12 minute rule
|Cloudy approach into Tsinga, Papua|
It’s very easy as a pilot to get “caught up in the moment” trying to make the landing and lose track of how much time you’ve spent doing so. For example, sometime there can be a breeze blowing which causes the clouds to reveal the airstrip, so you setup for a nice final approach but then another band of clouds blows over the airstrip, forcing you to abort. This kind of weather can easily cause you to get sucked into making a successful landing no matter what, especially as you just saw the airstrip!
|Typical wet season clouds in Papua|
Our company SOPs (standard operating procedures) stipulate we can only make two attempts at a landing and if both are unsuccessful, we are to RTB (return to base). This is a good practice but sometimes the cloud layers can be enough that even getting down through them into a position to make at attempt at landing can take a surprisingly long time. It’s not unusual to have to fly 5-10nm away from an airstrip above a cloud layer to find a hole further down a valley and then fly back along under the clouds to get to the airstrip.
|Fog on the ground at Bilogai, Papua|
One of the hardest things as a pilot is to know when enough is enough and even though you might be able to see the airstrip from directly overhead, the approach is just too covered in clouds for a safe approach. It’s very easy to keep trying increasingly risky manoeuvres and before you know it you’ve entered a cloud with mountains all around you. Not a good place to be. It is imperative you remain visual at all times during an approach to land.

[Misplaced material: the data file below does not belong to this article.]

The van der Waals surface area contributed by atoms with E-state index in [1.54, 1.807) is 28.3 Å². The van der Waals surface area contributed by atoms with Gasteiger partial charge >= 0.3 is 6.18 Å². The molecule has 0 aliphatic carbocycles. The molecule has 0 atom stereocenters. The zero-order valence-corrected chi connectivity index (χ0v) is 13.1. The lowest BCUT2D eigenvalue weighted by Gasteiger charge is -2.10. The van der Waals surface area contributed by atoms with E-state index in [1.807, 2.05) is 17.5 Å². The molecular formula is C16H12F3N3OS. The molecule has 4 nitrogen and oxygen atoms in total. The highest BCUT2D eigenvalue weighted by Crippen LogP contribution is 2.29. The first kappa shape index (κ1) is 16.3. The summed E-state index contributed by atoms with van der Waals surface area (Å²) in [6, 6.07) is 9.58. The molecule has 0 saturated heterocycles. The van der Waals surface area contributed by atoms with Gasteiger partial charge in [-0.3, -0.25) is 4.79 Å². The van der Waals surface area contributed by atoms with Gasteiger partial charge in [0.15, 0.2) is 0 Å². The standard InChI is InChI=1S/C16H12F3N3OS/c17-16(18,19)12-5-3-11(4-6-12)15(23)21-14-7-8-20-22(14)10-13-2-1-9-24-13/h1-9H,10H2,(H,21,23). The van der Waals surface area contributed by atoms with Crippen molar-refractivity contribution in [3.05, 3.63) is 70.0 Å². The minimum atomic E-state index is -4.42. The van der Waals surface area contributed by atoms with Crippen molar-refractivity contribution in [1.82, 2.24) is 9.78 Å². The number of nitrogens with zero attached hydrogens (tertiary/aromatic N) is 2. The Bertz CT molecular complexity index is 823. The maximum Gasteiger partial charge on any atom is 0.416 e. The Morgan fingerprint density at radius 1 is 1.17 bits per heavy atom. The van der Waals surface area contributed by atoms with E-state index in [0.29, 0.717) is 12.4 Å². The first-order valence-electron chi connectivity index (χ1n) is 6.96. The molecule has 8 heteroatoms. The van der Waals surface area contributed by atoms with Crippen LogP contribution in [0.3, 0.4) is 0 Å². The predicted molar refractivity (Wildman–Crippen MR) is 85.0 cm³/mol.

|Sinak airstrip is down there somewhere…|
So, in order to prevent myself starting to try potentially risky manoeuvres to land at an airstrip, I start a timer as soon as I get overhead. If I haven’t landed by 12 minutes (0.2hrs), I return to base. By my reckoning if you arrive overhead and airstrip and cannot make a safe landing by 12 minutes then it’s probably one of those days where you have to swallow your pride and admit the weather just wasn’t suitable for landing. This is not to say I give up at the first sign of clouds and orbit around overhead for 12 minutes; I will try to locate a safe passage into the airstrip though-out the 12 minutes whilst remaining visual at all times.
Obviously the weather and approach are things you have to judge on a case by case basis there are some places you just cannot get to unless the whole approach and valley are clear. There’s also days when the weather is just far to poor to even think about descending into a valley for risk of ending up in a cloud or worse. However, on those marginal days I find this rule a handy way of keeping track of how long I’ve spent attempting to land and ensures I don’t do something silly. I’m sure many pilots have similar rules they set themselves but I thought I’d share mine on the off-chance it helps stop a fellow pilot doing something silly whilst attempting a landing.